Tina Smith, Amy Klobuchar show how to make Washington work
|Tina Smith (right) addresses the Minnesota AFL-CIO convention September 22.
Adapted from the Minneapolis Labor Review, October 26, 2018
By Steve Share, Minneapolis Labor Review editor
MINNEAPOLIS — “We have an urgent choice in this election,” said U.S. Senator Tina Smith, addressing the Minnesota AFL-CIO convention September 22. “Are we going to put people or money first?”
Smith is running in a special election for the U.S. Senate seat which became vacant when Al Franken resigned January 2, 2018. Governor Mark Dayton appointed Smith, who was serving as his Lieutenant Governor, to fill the vacancy temporarily.
In her first run for elected office, Smith won the DFL primary election and now is running with the endorsement of both the Minnesota AFL-CIO and the DFL Party.
The special election for this race will be in conjunction with the November 6, 2018 general election.
Prior to running with Dayton four years ago to serve as Lieutenant Governor in Dayton’s second term, Smith served as Dayton’s chief-of-staff in his first term.
She served previously as chief-of-staff to Minneapolis mayor R.T. Rybak.
Following the lead of Minnesota’s senior U.S. Senator, Amy Klobuchar, Smith has worked in the U.S. Senate the past few months with a focus not on partisanship, but on getting things done.
“Minnesotans want Washington to work for them and get to work. They are tired of the negativity,” she told the Minnesota AFL-CIO convention.
“They don’t wake up and say, ‘hmm, I’m a Republican, I need to take my kid to school… They don’t wake up and say, ‘hmm, I’m a Democrat, I need to pay my mortgage.’” Smith asked: “Are we going to choose a path where we can come together? Or are we going to fuel this division that’s ripping us apart?”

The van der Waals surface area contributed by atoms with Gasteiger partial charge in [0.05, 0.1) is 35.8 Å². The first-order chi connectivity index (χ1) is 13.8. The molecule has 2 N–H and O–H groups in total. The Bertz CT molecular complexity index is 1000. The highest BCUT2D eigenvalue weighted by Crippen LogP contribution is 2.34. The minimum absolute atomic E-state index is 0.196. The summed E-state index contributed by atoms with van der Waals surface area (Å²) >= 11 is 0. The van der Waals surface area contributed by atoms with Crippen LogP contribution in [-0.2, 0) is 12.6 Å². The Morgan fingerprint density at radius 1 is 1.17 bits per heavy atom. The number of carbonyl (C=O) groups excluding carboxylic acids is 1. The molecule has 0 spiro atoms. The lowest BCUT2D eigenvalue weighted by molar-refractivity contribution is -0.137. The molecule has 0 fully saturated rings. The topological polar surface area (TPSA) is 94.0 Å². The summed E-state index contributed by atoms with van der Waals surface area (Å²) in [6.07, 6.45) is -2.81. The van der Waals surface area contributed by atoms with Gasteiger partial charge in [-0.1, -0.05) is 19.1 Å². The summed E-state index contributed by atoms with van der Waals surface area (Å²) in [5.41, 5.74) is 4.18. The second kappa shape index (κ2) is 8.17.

For Smith, a focus on working families’ issues can bring people together. “Let’s move to a future where everybody has health care that they can afford,” she said. She also advocated for moving the federal minimum wage to $15 per hour and protecting pensions. “We’re working to support unions, the unions that build the middle class for all of us,” Smith added.
(By contrast, when Smith’s opponent, Karin Housely, was asked October 21 by KSTP-TV if she supported a $15 federal minimum wage, Housely answered flatly, “absolutely not.” Housely went on to say that she didn’t think the federal or state governments should even mandate a minimum wage and that it should be up to employers to set their own minimum wage).
U.S. Congress: more stark choices
The stark choices for working families on issues like health care in the 2018 elections include races for U.S. Congress in the Minneapolis area.
In the 5th Congressional District, Ilhan Omar is running with AFL-CIO endorsement to continue Keith Ellison’s legacy of progressive leadership (see story).
In the 2nd Congressional District, Angie Craig is running with AFL-CIO endorsement against incumbent Jason Lewis.
And in the 3rd Congressional District, Dean Philips is running with AFL-CIO endorsement against incumbent Erik Paulsen.
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